What To Watch For In The Men’s Final Four
This article is part of our March Madness series.
One year after arguably the most blue-blooded Final Four of all time, the 2023 men’s NCAA Tournament national semifinal slate looks uniquely green. The four-team field includes three first-time participants (Florida Atlantic Owls, San Diego State Aztecs and Miami Hurricanes) and a blue blood-lite program (Connecticut Huskies) that is making its first trip to the semifinals in nine years. The quartet of “new bloods” left standing in 2023 account for 55 fewer Final Fours and 14 fewer national championships than last year’s semifinalists.
The odds of a perfect bracket are always infinitesimal — 1 in 120.2 billion, according to some estimates — but they were perhaps even longer this year, as the opening weekend busted every single bracket. Tattered brackets and all, let’s dive into what our model forecasts ahead, as well as the case for each team to advance to Monday night.
No. 9 Florida Atlantic vs. No. 5 San Diego State
6:09 p.m. ET Saturday, CBS
FiveThirtyEight favorite: SDSU (62 percent)
Consensus Vegas line: SDSU -1.5
Why the Aztecs are favorites: After a narrow 1-point victory over No. 6 seed Creighton, the Aztecs’ third tournament win decided by 7 or fewer points, oddsmakers envision another razor-thin margin in the first national semifinal.
Brian Dutcher coaches the stingiest defense remaining in the tournament, led by Mountain West Conference defensive player of the year Lamont Butler and the springy, shot-disproving Nathan Mensah, who has blocked at least two shots in every game this tournament. The Aztecs rank fourth in KenPom’s adjusted defensive efficiency metric and have held two consecutive top-25 offenses in No. 1 overall seed Alabama and Creighton to less than 65 points apiece. Neither the Crimson Tide nor the Bluejays found any success along the perimeter, as they shot a combined 5-for-44 (11.4 percent) from beyond the arc, contributing to Aztec opponents’ dreary showing from the arc throughout the tournament (17 percent).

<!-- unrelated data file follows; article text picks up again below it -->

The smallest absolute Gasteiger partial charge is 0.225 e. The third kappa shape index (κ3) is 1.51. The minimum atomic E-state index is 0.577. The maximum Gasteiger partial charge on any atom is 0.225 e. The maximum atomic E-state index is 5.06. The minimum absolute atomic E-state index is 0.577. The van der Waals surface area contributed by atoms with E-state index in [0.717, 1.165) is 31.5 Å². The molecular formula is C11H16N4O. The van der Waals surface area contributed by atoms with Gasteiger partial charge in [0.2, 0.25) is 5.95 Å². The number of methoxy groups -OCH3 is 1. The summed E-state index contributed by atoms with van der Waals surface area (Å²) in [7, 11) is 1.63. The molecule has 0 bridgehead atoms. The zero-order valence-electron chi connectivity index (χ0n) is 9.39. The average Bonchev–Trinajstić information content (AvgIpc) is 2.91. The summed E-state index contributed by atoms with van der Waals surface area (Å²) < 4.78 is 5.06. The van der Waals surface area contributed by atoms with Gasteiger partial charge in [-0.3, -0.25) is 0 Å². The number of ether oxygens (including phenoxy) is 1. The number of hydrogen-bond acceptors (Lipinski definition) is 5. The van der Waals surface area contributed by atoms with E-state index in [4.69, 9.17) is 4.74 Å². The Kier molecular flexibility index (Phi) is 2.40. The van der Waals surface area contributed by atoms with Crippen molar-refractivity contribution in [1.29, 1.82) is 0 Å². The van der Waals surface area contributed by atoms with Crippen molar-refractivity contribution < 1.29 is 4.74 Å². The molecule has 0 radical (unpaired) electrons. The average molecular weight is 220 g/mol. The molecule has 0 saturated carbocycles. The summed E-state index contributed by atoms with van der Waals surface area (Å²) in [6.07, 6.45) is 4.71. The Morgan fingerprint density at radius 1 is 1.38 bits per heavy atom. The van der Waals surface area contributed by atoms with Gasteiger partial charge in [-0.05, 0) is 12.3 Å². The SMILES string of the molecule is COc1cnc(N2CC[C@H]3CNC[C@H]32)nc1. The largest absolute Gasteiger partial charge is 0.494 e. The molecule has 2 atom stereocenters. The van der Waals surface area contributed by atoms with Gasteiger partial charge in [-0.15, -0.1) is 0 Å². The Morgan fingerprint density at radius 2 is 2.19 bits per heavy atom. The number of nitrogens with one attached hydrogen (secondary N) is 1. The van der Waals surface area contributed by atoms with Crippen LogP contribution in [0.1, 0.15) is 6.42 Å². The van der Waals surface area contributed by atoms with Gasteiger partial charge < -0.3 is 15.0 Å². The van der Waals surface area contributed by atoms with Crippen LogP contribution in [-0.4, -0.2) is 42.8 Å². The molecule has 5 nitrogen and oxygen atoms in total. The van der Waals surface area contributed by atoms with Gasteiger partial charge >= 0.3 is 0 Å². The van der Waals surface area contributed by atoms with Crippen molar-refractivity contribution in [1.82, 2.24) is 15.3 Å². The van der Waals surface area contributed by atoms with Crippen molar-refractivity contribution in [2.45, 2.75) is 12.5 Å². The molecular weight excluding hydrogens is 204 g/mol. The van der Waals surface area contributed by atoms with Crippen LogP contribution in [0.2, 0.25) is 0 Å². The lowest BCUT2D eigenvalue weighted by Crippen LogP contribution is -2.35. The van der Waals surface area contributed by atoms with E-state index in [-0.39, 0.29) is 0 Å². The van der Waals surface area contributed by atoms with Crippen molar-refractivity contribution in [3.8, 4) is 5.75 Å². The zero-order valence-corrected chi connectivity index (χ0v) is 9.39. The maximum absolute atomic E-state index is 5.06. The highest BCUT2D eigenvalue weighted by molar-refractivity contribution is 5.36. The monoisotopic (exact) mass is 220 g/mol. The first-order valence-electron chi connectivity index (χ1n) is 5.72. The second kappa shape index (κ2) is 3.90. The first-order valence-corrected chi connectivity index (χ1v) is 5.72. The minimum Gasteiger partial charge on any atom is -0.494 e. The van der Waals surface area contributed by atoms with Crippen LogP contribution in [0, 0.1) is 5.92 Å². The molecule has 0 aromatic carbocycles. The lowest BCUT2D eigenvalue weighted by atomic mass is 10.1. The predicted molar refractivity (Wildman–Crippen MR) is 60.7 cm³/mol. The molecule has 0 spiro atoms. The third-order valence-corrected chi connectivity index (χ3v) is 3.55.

SDSU’s physical, athletic defense has largely driven its tournament success, allowing the Aztecs to control the pace of every matchup. As Dutcher put it, “Our defense carries us.”
Why the Owls can pull the upset: The lowest seed remaining in the tournament and the second-ever No. 9 seed to advance to the Final Four, FAU should be comfortable by now as the underdog — and in any games that come down to the wire. After a dominant run through conference play, Dusty May’s Owls were rewarded with 300-1 championship odds,1 which would be the longest odds for any eventual national champion since seeding was introduced in 1979. And the Owls’ run has been a series of nail-biters. Just as its upcoming opponent has eked out victories, so too has FAU, with all four of its wins coming by 8 or fewer points.